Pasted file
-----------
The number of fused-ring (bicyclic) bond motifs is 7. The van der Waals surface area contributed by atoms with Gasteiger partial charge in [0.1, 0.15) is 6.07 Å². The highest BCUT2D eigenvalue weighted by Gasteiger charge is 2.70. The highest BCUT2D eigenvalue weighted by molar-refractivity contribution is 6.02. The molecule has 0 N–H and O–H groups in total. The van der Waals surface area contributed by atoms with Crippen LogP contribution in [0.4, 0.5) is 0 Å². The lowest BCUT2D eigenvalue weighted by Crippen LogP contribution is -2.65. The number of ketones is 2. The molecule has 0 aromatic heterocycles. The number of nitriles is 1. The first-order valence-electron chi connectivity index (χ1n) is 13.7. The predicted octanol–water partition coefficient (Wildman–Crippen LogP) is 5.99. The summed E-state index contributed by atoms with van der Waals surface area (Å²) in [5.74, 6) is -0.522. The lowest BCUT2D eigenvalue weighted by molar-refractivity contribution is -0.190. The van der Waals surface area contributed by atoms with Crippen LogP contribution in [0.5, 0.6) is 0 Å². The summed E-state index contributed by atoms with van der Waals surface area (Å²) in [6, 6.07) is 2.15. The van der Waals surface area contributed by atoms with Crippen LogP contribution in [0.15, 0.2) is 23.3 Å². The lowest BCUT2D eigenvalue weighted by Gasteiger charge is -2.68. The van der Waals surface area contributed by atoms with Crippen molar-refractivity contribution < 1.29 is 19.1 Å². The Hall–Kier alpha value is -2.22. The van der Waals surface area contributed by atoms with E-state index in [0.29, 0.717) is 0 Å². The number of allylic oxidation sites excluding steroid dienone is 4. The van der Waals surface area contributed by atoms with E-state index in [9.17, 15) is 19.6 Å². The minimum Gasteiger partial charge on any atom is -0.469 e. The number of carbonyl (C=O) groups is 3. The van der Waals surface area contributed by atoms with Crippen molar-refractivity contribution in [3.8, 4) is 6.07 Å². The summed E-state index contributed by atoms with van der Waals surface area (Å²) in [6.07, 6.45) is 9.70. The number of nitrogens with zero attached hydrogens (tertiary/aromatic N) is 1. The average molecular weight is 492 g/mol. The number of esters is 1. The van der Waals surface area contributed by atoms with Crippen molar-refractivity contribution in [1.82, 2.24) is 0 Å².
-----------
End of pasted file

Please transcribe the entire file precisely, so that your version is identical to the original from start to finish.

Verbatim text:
The number of fused-ring (bicyclic) bond motifs is 7. The van der Waals surface area contributed by atoms with Gasteiger partial charge in [0.1, 0.15) is 6.07 Å². The highest BCUT2D eigenvalue weighted by Gasteiger charge is 2.70. The highest BCUT2D eigenvalue weighted by molar-refractivity contribution is 6.02. The molecule has 0 N–H and O–H groups in total. The van der Waals surface area contributed by atoms with Crippen LogP contribution in [0.4, 0.5) is 0 Å². The lowest BCUT2D eigenvalue weighted by Crippen LogP contribution is -2.65. The number of ketones is 2. The molecule has 0 aromatic heterocycles. The number of nitriles is 1. The first-order valence-electron chi connectivity index (χ1n) is 13.7. The predicted octanol–water partition coefficient (Wildman–Crippen LogP) is 5.99. The summed E-state index contributed by atoms with van der Waals surface area (Å²) in [5.74, 6) is -0.522. The lowest BCUT2D eigenvalue weighted by molar-refractivity contribution is -0.190. The van der Waals surface area contributed by atoms with Crippen LogP contribution in [0.5, 0.6) is 0 Å². The summed E-state index contributed by atoms with van der Waals surface area (Å²) in [6, 6.07) is 2.15. The van der Waals surface area contributed by atoms with Crippen LogP contribution in [0.15, 0.2) is 23.3 Å². The lowest BCUT2D eigenvalue weighted by Gasteiger charge is -2.68. The van der Waals surface area contributed by atoms with Crippen molar-refractivity contribution < 1.29 is 19.1 Å². The Hall–Kier alpha value is -2.22. The van der Waals surface area contributed by atoms with E-state index in [0.29, 0.717) is 0 Å². The number of allylic oxidation sites excluding steroid dienone is 4. The van der Waals surface area contributed by atoms with E-state index in [9.17, 15) is 19.6 Å². The minimum Gasteiger partial charge on any atom is -0.469 e. The number of carbonyl (C=O) groups is 3. The van der Waals surface area contributed by atoms with Crippen molar-refractivity contribution in [3.8, 4) is 6.07 Å². The summed E-state index contributed by atoms with van der Waals surface area (Å²) in [6.07, 6.45) is 9.70. The number of nitrogens with zero attached hydrogens (tertiary/aromatic N) is 1. The average molecular weight is 492 g/mol. The number of esters is 1. The van der Waals surface area contributed by atoms with Crippen molar-refractivity contribution in [1.82, 2.24) is 0 Å².